Since its onset, cinema has always been present in the Basque Autonomous Community. El mayorazgo de Basterretxe (The Basterretxe Estate, 1929) and Edurne, modistilla de Bilbao (Edurne, Bilbao Dressmaker, 1924) are some of the most pioneering Basque films. But it was not until the 1960s or 1970s that a group of filmmakers (Eceiza, Uribe, etc.) would think about creating Basque National Cinema. That was when cinema became part of public, social, and political life in the region.
Later, in the 1990s, there would be a new group of well-known directors who, taking the television and the world of comics as their references, brought us some very important movies. Urbizu, Calparsoro, Medem… they are all a fundamental part of the history of Basque National Cinema. Nevertheless, the majority of them had to leave our region, especially going to Madrid, as it was impossible for them to produce their films here and reach the technical and artistic levels that they desired.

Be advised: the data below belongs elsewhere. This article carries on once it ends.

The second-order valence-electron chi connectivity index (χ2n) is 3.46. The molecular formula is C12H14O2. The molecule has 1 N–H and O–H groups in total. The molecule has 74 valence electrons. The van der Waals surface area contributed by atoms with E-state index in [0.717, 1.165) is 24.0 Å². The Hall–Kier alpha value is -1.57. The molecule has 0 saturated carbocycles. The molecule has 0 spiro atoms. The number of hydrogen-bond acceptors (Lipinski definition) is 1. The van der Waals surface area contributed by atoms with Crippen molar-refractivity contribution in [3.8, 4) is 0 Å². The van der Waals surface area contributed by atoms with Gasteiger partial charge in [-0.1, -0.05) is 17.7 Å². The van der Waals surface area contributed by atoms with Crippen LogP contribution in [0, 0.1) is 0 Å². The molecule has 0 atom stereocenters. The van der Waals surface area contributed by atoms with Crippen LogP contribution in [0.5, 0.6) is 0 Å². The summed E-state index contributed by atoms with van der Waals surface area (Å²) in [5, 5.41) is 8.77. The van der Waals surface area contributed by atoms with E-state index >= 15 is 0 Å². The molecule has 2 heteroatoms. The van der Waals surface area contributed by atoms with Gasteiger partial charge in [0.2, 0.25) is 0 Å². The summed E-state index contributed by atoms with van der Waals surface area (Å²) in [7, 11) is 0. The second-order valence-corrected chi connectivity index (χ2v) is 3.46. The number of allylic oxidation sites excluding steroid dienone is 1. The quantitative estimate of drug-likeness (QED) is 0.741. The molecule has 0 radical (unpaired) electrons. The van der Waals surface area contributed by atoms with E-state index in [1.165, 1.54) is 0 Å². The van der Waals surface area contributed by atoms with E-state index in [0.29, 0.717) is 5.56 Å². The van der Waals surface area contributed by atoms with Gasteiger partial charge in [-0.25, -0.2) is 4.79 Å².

Twenty-two years ago, the Basque Government created Kimuak, a program for the international promotion and distribution of Basque short films. Some of the filmmakers who have participated in that project include Altuna, Esnal, Marian Fernández, Cobeaga, Zuazua, Bermejo, Almandoz, Goenaga, Garaño, and Arregi, among others. Filmmakers who are now making history have come out of that group, and they are taking our films around the world with them.
Along the way, there have been significant changes. While Loreak (Flowers, 2014) led international critics to fix their gaze on our cinema, Handia (The Giant, 2017), which won 10 Goya awards, proved that the Basque Country is now able to produce great movies. And the success with audiences and critics of La trinchera infinita (The Endless Trench) at the San Sebastián International Film Festival has yet again gone to show that our region’s cinematic success is not something transient but, instead, it is something that is here to stay. What’s more, as time goes on, the people of the Basque Country feel increasingly prouder of their regional films and they are beginning to go more assiduously to watch those films on the screens of our movie theaters.
José Luis Rebordinos
Director of the San Sebastian International Film Festival